A cloud administrator role typically requires a relevant undergraduate degree and years of experience in cloud computing or other IT fields. Some employers also require cloud administrators to obtain a Master’s degree.
Cloud administrator job description and salary
A cloud administrator typically uses mixed software environments, such as Unix and Windows, to manage several cloud infrastructure services and cloud servers. Additionally, this role needs to lead, maintain and oversee multi-user computing environments and develop, execute and supervise systems that can incorporate the relevant underlying cloud platform.
Cloud administrators often collaborate with IT teams to develop and support Unix or Windows environments, provide technical assistance on cloud environments, and help solve operational issues. Additionally, cloud administrators must select and operate tools for cloud storage management, high availability, cloud migration and optimization of cloud costs.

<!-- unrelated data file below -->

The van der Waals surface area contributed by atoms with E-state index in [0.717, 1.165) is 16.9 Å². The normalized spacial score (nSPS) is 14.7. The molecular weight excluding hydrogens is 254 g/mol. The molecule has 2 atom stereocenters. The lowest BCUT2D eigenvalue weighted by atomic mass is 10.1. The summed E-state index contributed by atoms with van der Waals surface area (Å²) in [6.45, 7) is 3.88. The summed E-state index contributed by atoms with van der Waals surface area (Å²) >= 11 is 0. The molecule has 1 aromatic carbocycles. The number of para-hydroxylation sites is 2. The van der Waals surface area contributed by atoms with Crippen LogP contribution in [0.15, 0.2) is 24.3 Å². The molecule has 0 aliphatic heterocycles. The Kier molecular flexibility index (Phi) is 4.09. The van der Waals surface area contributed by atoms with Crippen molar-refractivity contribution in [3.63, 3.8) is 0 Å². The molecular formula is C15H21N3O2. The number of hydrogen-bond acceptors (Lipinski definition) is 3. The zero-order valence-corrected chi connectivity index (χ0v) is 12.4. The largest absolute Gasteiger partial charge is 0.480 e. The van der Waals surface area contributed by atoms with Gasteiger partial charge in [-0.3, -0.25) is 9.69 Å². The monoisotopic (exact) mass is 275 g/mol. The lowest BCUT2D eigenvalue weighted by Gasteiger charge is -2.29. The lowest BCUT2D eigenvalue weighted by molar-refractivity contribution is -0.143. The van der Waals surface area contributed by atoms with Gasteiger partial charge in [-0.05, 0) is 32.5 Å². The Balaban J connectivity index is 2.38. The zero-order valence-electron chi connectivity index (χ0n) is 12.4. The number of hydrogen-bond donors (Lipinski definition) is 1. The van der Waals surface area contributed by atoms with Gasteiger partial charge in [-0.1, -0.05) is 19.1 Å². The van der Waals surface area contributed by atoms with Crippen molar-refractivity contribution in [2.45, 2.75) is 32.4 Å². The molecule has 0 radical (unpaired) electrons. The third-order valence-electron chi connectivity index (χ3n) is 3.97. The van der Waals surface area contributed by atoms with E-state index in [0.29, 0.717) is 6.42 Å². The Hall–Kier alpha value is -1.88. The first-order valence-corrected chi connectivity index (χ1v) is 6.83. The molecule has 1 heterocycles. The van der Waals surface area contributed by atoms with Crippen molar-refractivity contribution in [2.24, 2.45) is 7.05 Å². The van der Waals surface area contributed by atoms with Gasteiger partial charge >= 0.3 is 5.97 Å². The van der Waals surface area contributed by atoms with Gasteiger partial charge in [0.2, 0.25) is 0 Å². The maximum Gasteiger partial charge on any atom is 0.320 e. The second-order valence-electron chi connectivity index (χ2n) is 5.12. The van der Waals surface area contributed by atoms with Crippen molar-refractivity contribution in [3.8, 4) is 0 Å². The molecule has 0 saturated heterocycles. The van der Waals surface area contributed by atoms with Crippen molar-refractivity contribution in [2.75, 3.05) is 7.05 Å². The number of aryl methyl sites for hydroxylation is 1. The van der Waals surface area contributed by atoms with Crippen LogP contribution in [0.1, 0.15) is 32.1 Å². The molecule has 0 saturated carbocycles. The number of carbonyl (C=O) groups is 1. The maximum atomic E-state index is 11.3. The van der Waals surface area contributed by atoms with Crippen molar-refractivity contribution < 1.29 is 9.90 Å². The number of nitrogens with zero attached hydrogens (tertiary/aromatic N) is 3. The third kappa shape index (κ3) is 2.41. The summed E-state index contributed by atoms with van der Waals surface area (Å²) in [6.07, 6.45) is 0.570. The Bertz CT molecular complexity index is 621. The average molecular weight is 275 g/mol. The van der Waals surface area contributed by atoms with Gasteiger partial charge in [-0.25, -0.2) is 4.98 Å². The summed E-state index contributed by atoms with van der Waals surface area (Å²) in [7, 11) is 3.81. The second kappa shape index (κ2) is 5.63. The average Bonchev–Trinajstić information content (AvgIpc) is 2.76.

According to Payscale, a cloud administrator job that requires cloud computing skills earns, on average, approximately $70,740 per year in the U.S. Employees with significant work experience typically advance to other jobs over the years. According to ZipRecruiter, a cloud administrator can average $102,000 per year.
Cloud administrator skills
Unix and Windows
A cloud administrator must be familiar with Windows and Unix computing environments because cloud deployments often utilize both operating systems. It means cloud admins need to know how to administer Linux and Windows virtual machines (VMs) that run in the cloud. Additionally, cloud administration tools often work with Windows and Unix operating systems.